2010 Volume 20 Issue 5 Pages 385-390
Background: Studies of Western populations have shown an inconsistent longitudinal association between short sleep duration and change in body mass index (BMI); a recent Japanese cohort study reported a significant association in men, but over a 1-year period. The aim of this longitudinal study was to examine whether this association was robust over a 4-year interval in Japanese men.
Methods: A total of 3803 middle-aged Japanese male white-collar workers (mean age 47.8 years, mean BMI 23.9 kg/m2) in Tokyo, Japan, were included in this study from 1994–1995 (baseline) to 1998–1999 (follow-up). Height and weight were objectively measured at annual health checkups, and other data, including sleep duration, were collected using a structured interview. We used linear regression models to estimate change in BMI, after adjustment for covariates. The reference category for sleep duration was set to 7 hours, to conform with previous studies.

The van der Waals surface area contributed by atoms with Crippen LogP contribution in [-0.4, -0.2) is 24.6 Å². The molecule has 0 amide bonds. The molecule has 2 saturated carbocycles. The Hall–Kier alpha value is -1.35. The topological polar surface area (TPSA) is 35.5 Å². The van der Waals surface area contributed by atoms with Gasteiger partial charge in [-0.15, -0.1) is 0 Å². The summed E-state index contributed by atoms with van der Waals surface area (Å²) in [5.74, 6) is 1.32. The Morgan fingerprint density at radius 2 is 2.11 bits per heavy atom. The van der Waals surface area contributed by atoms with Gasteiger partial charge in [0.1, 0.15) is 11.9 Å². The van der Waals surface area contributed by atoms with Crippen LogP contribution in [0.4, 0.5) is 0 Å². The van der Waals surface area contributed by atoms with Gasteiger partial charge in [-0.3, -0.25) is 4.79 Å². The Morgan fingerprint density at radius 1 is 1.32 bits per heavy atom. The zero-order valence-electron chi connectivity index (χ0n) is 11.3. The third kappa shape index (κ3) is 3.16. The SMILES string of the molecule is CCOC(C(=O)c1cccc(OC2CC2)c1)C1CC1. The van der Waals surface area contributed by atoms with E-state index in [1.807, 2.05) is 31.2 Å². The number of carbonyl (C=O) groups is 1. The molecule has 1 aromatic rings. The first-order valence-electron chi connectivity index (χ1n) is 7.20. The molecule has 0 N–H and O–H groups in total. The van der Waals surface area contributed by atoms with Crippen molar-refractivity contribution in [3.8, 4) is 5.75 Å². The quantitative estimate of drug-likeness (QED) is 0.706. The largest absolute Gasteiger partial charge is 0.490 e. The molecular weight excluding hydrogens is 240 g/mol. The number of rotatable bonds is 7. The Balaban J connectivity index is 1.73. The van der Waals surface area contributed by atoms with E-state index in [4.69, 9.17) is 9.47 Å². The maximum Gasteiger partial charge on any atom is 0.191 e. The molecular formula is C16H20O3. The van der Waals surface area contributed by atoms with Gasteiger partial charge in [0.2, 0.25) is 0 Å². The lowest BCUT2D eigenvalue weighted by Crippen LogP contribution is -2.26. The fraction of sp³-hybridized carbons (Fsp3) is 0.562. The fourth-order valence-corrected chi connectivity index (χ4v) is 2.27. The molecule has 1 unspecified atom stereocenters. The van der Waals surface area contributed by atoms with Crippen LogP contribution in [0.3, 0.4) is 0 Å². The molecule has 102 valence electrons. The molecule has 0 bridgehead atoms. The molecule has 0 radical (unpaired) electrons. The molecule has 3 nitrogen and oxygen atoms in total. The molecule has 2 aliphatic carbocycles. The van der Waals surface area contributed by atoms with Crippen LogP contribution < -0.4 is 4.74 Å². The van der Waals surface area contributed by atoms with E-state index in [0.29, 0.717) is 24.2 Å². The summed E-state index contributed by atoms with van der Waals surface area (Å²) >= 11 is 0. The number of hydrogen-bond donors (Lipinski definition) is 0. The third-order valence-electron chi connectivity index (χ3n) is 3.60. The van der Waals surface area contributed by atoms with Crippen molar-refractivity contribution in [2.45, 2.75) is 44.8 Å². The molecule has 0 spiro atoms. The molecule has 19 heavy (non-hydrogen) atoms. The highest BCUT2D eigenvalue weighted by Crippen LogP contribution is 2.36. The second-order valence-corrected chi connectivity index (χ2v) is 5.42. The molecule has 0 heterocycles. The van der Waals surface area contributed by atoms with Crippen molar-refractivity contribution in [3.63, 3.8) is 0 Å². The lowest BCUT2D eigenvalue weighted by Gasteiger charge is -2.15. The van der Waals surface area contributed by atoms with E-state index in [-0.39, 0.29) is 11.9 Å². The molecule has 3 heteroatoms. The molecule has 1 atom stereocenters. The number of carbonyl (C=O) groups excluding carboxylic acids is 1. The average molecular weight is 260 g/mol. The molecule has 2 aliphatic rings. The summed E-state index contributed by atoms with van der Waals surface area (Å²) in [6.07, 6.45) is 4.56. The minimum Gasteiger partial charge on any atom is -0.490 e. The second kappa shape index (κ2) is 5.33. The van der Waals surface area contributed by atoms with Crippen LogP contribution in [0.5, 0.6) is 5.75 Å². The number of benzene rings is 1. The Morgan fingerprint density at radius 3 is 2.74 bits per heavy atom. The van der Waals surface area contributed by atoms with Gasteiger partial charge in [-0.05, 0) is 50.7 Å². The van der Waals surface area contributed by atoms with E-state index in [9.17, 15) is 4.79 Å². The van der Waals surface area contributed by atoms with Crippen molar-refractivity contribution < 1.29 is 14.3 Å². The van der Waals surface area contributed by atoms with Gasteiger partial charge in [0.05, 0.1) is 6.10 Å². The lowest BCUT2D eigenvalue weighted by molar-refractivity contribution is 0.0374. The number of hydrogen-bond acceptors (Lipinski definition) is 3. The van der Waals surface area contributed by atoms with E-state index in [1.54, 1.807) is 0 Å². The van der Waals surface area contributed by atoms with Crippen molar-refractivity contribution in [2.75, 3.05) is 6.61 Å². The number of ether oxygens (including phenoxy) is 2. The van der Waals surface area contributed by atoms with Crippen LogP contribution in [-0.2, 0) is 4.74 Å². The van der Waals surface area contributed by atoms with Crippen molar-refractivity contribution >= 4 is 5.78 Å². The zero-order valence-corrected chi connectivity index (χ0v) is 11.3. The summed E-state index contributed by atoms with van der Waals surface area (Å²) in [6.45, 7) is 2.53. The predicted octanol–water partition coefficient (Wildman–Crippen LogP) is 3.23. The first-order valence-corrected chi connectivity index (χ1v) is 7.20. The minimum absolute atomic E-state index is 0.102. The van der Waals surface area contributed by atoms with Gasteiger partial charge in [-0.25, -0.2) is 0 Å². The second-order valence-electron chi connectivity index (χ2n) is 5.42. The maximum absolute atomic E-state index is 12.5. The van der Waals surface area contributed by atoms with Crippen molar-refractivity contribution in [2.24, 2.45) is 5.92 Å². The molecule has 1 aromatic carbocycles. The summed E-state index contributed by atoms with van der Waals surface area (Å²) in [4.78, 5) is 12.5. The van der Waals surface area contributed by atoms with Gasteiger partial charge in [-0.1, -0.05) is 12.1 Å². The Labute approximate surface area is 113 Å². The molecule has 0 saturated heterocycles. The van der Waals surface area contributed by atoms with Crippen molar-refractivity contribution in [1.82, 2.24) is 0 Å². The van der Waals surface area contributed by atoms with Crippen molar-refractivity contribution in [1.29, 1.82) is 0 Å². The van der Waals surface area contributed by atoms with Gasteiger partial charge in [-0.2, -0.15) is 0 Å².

Results: As compared with participants sleeping 7 hours, those sleeping 5 hours or less had a significantly higher BMI at baseline (beta coefficient: 0.34 kg/m2, 95% confidence interval (CI): 0.03, 0.65) and gained 0.15 kg/m2 in BMI over 4 years (95% CI: 0.03, 0.27), after adjustment for age, baseline BMI, lifestyle behavior, and medication.
Conclusions: The longitudinal association between short sleep duration at baseline and relative increase in BMI was significant in Japanese male workers over a 4-year interval.